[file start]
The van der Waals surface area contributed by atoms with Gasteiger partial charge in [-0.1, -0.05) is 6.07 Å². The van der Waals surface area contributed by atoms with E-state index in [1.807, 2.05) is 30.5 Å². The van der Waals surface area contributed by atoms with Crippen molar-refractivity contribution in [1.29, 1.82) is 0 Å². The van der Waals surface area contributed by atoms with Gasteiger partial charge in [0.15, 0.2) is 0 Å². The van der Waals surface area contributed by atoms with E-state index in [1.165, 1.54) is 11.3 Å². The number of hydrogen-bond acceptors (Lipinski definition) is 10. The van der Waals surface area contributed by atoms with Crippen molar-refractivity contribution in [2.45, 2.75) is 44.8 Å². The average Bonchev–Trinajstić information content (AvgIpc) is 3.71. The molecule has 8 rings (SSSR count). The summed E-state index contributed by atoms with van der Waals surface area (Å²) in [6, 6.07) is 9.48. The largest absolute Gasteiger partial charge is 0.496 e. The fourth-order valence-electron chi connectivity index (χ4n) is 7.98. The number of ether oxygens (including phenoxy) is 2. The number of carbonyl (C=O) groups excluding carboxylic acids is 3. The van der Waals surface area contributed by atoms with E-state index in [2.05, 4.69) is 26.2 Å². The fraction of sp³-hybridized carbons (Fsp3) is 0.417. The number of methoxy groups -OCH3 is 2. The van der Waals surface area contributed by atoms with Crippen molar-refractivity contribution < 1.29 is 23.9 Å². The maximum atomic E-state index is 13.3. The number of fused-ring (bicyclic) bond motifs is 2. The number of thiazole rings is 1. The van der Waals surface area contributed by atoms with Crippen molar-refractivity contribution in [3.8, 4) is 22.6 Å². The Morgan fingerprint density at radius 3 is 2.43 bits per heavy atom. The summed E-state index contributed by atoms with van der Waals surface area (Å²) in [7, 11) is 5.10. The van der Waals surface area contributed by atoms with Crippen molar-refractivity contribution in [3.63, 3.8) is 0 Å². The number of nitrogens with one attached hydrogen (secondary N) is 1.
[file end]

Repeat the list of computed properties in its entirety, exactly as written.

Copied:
The van der Waals surface area contributed by atoms with Gasteiger partial charge in [-0.1, -0.05) is 6.07 Å². The van der Waals surface area contributed by atoms with E-state index in [1.807, 2.05) is 30.5 Å². The van der Waals surface area contributed by atoms with Crippen molar-refractivity contribution in [1.29, 1.82) is 0 Å². The van der Waals surface area contributed by atoms with Gasteiger partial charge in [0.15, 0.2) is 0 Å². The van der Waals surface area contributed by atoms with E-state index in [1.165, 1.54) is 11.3 Å². The number of hydrogen-bond acceptors (Lipinski definition) is 10. The van der Waals surface area contributed by atoms with Crippen molar-refractivity contribution in [2.45, 2.75) is 44.8 Å². The average Bonchev–Trinajstić information content (AvgIpc) is 3.71. The molecule has 8 rings (SSSR count). The summed E-state index contributed by atoms with van der Waals surface area (Å²) in [6, 6.07) is 9.48. The largest absolute Gasteiger partial charge is 0.496 e. The fourth-order valence-electron chi connectivity index (χ4n) is 7.98. The number of ether oxygens (including phenoxy) is 2. The number of carbonyl (C=O) groups excluding carboxylic acids is 3. The van der Waals surface area contributed by atoms with E-state index in [2.05, 4.69) is 26.2 Å². The fraction of sp³-hybridized carbons (Fsp3) is 0.417. The number of methoxy groups -OCH3 is 2. The van der Waals surface area contributed by atoms with Crippen molar-refractivity contribution < 1.29 is 23.9 Å². The maximum atomic E-state index is 13.3. The number of fused-ring (bicyclic) bond motifs is 2. The number of thiazole rings is 1. The van der Waals surface area contributed by atoms with Crippen molar-refractivity contribution in [3.8, 4) is 22.6 Å². The Morgan fingerprint density at radius 3 is 2.43 bits per heavy atom. The summed E-state index contributed by atoms with van der Waals surface area (Å²) in [7, 11) is 5.10. The van der Waals surface area contributed by atoms with Crippen molar-refractivity contribution in [3.63, 3.8) is 0 Å². The number of nitrogens with one attached hydrogen (secondary N) is 1.